Campsite Responsibility: HANGING FOOD IS A FIRM REQUIREMENT. I expect everyone to hang ALL food and odorous items such toiletries, soap, garbage, etc. in airtight food/dry bags at least 10 ft. high and 4 ft. from the nearest tree. Please bring 25 ft. of cordage (p-cord works). Also, take care not to soil clothes with food and keep campsites tidy. We will carry out all trash. No fires due to wildfire danger. No soap (even biodegradable soap is harmful to sensitive alpine lakes). No crapping near water sources. For more info, you can visit https://lnt.org/learn/7-principles
Side note: Next Adventure has a great sale on dry bags.

Pets: Nope

Pass: NW Forest Pass. I have a pass for one of the vehicles. Please bring a pass if you have one.


Blisters: Controlling blisters is an underrated element of backpacking. Remember, the best way to deal with blisters is to prevent them. Don't buy brand new shoes the day before the hike. Also, bring whatever remedies work for you (mole skin, leuko tape, trail toes, vaseline, etc.). I will be the first to thank you for taking a break to deal with a hot spot.

Maps:
We'll discuss the route at the beginning of the trip. Feel free to download these pdf documents to your phone as a back-up in case of emergency.


#1 https://data.fs.usda.gov/geodata/rastergateway/data/45117/fstopo/451511707_Joseph_FSTopo.pdf


#2 https://data.fs.usda.gov/geodata/rastergateway/data/45117/fstopo/450711707_Aneroid_Mountain_FSTopo.pdf


#3 https://data.fs.usda.gov/geodata/rastergateway/data/45117/fstopo/450711715_Eagle_Cap_FSTopo.pdf

What to bring (in no particular order):
*High-calorie and lightweight food for 6 full days (this is a tricky subject and is often the source of an over-filled pack... I would be happy to offer advice prior to departure). Thru-hikers' rule of thumb: 2 pounds of food per day.
*3-season shelter with rain protection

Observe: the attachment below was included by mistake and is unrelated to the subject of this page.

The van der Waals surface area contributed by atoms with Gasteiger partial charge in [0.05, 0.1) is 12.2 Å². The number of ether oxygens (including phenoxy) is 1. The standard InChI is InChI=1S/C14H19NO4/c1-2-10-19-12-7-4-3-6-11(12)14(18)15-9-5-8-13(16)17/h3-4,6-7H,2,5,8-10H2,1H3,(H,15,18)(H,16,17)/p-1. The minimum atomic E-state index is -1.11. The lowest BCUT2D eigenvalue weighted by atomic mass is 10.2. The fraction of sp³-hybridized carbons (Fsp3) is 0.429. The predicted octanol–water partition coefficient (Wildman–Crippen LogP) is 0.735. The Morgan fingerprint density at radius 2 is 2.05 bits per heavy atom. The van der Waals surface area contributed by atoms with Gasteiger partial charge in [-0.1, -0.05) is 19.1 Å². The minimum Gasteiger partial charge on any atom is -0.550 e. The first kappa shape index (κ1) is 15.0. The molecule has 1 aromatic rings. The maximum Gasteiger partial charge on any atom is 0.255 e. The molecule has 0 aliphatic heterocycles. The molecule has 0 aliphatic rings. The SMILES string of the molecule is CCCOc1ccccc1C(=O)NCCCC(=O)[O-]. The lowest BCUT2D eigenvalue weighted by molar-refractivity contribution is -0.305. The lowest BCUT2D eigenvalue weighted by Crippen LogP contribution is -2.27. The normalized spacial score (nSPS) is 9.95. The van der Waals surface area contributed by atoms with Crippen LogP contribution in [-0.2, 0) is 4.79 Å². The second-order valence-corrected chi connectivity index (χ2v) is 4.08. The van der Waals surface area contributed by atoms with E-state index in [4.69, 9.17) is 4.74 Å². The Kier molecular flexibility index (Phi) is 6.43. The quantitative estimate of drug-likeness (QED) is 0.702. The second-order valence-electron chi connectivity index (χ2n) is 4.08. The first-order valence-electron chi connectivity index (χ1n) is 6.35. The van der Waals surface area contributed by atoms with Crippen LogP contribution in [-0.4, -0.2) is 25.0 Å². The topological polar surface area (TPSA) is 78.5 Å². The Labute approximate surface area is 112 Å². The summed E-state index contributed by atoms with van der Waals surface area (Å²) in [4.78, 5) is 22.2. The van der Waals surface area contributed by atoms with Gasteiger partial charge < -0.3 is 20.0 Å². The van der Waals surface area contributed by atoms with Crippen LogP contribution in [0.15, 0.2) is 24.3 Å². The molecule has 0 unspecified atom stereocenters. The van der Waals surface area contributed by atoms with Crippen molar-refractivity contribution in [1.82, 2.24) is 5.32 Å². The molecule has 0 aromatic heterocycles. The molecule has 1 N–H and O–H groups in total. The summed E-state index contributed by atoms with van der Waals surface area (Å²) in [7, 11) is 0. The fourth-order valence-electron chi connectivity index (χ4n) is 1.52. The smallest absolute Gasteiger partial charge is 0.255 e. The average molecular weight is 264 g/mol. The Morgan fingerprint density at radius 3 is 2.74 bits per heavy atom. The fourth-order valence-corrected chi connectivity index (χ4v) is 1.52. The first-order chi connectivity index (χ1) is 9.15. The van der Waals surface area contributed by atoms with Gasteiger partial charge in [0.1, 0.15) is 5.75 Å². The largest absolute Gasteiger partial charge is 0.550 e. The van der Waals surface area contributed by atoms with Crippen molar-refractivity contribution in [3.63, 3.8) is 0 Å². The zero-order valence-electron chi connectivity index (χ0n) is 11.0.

*Sleeping bag (rated to at least 20 degrees)
*Sleeping pad
*Wool or synthetic clothing for layers (no cotton); light-weight sleeping clothes recommended (UL wool is good); light hat/gloves recommended
*Rain jacket (rain pants optional)... personally, I'm a poncho man (thus negating a pack cover)
*Scent-proof food/garbage dry sack with 25 ft. cordage (p-cord works)
*Minimum of 2 liters water storage
*Water filtration (the mini Sawyer filter is simple and light)
*Camp stove, fuel (at least 4 oz), lightweight pot, spoon/spork (helpful hint: I use a corner of a rubber pot scrubber to clean my pot... no soap needed)
*Pocket knife
*Flashlight/headlamp with spare batteries
*Enough toilet paper for 6 days
*Microfiber camp towel (cut to 1x1 ft. is plenty)
*Maps and compass
*First Aid Kid (including all necessary medication; consider altitude-sickness medication if you are susceptible or unsure)
*Sun protection (sunglasses, sunscreen, and hat)
*Waterproof matches and/or lighter
*Comfortable and broken-in hiking shoes
*Optional: Hiking poles
*Optional: Micro-spikes might be useful


What NOT to bring:
*This is a light-weight mission. No camp chairs, no giant cotton towels, no unnecessary electronics, and this list continues. I'm happy to offer an optional "shakedown" of gear to ensure we're all happy and safe. There are "hikers" and there are "campers"... let's be hikers.

IMPORTANT DISCLAIMER: As a Meetup organizer, I am an unpaid volunteer suggesting this hike in a group setting. While I will do everything in my power to ensure a safe and enjoyable experience, as an attendee you assume full responsibility for your own health, safety, and well-being, including during travel to and from the meeting place and destination. Most importantly, use your best judgement to determine if you are prepared in regards to your gear, physical capability, and overall health.

In case of an extreme emergency, you consent to medical treatment and/or emergency evacuation at your own expense.


Any questions? Ask anytime! :-D

How to find us:We'll be in touch.